A new Obama campaign ad claims the Massachusetts economy actually fared poorly during Republican presidential candidate Mitt Romney’s four years as governor, challenging the notion that Romney knows how to fix the nation’s ailing economy.
The ad says that between 2003 and 2007, Massachusetts had one of the worst economic records in the country, lost 40,000 manufacturing jobs at “a rate twice the national average, and fell to 47th in job creation.”
The Obama campaign has been highlighting Massachusetts low 2007 ranking in job creation for months, and PolitiFact has independently verified the claim.
Romney maintains his record was a bit better than that. But no one disputes that job creation during his term was pretty lackluster.
“If you take a look at the job creation experience of Massachusetts between 2003 and 2007, I don’t think there is any way of getting around the fact that it was disappointing,” says Michael Goodman, who teaches public policy at the University of Massachusetts Dartmouth.
Massachusetts was at the tail end of a brutal recession when Romney took office, according to Goodman. Heavily dependent on information technology, the state had been devastated by the dot-com bust.
“We fell first and harder and faster. And so when Romney took office in early 2003, Massachusetts was still struggling, even though the nation for the most part had moved on from that experience,” Goodman says.
During his term, Romney worked to try to bring businesses to the state, eventually persuading Bristol-Myers Squibb to relocate to an abandoned military base. Romney adviser Eric Fehrnstrom told ABC’s This Week on Sunday that by the time the governor left office, the unemployment rate had fallen from 5.6 to 4.7 percent.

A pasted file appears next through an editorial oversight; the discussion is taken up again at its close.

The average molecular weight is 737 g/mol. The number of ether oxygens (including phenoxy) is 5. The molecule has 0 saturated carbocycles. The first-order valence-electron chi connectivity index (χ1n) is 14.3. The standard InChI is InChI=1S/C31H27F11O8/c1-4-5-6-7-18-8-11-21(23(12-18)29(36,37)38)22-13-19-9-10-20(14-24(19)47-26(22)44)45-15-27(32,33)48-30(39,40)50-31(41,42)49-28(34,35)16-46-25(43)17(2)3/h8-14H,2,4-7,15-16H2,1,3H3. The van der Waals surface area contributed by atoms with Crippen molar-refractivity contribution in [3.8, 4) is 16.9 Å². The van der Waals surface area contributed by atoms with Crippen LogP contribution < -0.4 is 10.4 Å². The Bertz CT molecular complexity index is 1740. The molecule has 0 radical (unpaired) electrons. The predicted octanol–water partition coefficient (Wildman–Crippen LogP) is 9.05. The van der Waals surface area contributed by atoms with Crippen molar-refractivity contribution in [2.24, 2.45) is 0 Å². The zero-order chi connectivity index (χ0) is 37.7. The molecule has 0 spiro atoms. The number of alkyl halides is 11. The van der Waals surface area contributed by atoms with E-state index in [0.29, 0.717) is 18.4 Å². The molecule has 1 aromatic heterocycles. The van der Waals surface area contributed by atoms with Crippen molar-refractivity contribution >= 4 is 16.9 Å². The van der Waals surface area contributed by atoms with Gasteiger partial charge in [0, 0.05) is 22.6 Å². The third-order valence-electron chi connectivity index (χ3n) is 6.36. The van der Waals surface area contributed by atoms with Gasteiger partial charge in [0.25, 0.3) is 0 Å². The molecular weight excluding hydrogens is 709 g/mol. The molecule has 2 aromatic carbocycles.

“I have no doubt that President Obama would happily trade his 8.2 percent unemployment rate for Mitt Romney’s 4.7 percent,” Fehrnstrom said.
But the low unemployment rate obscures some facts.
There is no question the Massachusetts economy grew under Romney. With its highly educated population, the state gained a lot of white-collar jobs, especially in finance, technology and health care.
But like many states, it was also losing manufacturing jobs. Michael Widmer, president of the Massachusetts Taxpayers Foundation, says this did not start under Romney. With its high wages and high cost of living, the state had been bleeding factory jobs for at least three decades.
In the end, Massachusetts added only about 50,000 jobs during Romney’s term as governor, placing the state near the bottom in job creation.
Why did the unemployment rate fall anyway? It was partly because a lot of people moved away. During Romney’s term, Massachusetts was one of only four states to lose population. When people move away, there are fewer job-seekers and the unemployment rate falls.
Widmer says this isn’t necessarily Romney’s fault. The state fell victim to forces beyond its control. But Romney also did not do much to reverse the trends.
“The reality, of course, is that governors don’t have a lot of control over creation of jobs in one term, either on the upside or the downside,” Widmer says.
Presidents may not always have much power over the economy either. But candidates for president like to tell voters they can make a difference, and voters tend to judge them on whether they do.